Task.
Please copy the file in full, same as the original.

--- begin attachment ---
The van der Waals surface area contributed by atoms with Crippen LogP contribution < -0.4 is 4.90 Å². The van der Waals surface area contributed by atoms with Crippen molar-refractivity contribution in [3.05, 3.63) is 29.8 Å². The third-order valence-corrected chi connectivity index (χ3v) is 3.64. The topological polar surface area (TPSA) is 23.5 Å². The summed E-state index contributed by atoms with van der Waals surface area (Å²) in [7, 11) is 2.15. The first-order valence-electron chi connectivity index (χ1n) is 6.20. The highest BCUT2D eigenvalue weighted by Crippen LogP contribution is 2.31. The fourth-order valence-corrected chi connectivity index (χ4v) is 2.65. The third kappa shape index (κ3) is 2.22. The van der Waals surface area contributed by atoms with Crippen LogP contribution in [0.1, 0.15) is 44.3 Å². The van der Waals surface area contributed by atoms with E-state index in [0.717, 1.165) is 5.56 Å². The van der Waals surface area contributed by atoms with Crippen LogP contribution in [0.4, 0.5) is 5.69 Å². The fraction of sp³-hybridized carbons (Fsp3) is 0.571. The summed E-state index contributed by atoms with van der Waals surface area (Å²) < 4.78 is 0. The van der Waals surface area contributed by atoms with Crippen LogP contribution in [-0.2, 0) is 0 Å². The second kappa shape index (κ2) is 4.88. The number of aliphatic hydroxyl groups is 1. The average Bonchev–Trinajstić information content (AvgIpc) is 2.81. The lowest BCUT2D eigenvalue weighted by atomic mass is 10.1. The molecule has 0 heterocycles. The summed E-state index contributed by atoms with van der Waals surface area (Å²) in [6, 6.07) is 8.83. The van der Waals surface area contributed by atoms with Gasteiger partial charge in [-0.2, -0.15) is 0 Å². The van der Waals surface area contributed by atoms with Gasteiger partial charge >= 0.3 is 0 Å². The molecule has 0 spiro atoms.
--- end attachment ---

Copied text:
The van der Waals surface area contributed by atoms with Crippen LogP contribution < -0.4 is 4.90 Å². The van der Waals surface area contributed by atoms with Crippen molar-refractivity contribution in [3.05, 3.63) is 29.8 Å². The third-order valence-corrected chi connectivity index (χ3v) is 3.64. The topological polar surface area (TPSA) is 23.5 Å². The summed E-state index contributed by atoms with van der Waals surface area (Å²) in [7, 11) is 2.15. The first-order valence-electron chi connectivity index (χ1n) is 6.20. The highest BCUT2D eigenvalue weighted by Crippen LogP contribution is 2.31. The fourth-order valence-corrected chi connectivity index (χ4v) is 2.65. The third kappa shape index (κ3) is 2.22. The van der Waals surface area contributed by atoms with Crippen LogP contribution in [0.1, 0.15) is 44.3 Å². The van der Waals surface area contributed by atoms with E-state index in [0.717, 1.165) is 5.56 Å². The van der Waals surface area contributed by atoms with Crippen LogP contribution in [0.4, 0.5) is 5.69 Å². The fraction of sp³-hybridized carbons (Fsp3) is 0.571. The summed E-state index contributed by atoms with van der Waals surface area (Å²) < 4.78 is 0. The van der Waals surface area contributed by atoms with Crippen LogP contribution in [-0.2, 0) is 0 Å². The second kappa shape index (κ2) is 4.88. The number of aliphatic hydroxyl groups is 1. The average Bonchev–Trinajstić information content (AvgIpc) is 2.81. The lowest BCUT2D eigenvalue weighted by atomic mass is 10.1. The molecule has 0 heterocycles. The summed E-state index contributed by atoms with van der Waals surface area (Å²) in [6, 6.07) is 8.83. The van der Waals surface area contributed by atoms with Gasteiger partial charge in [-0.2, -0.15) is 0 Å². The van der Waals surface area contributed by atoms with Gasteiger partial charge >= 0.3 is 0 Å². The molecule has 0 spiro atoms.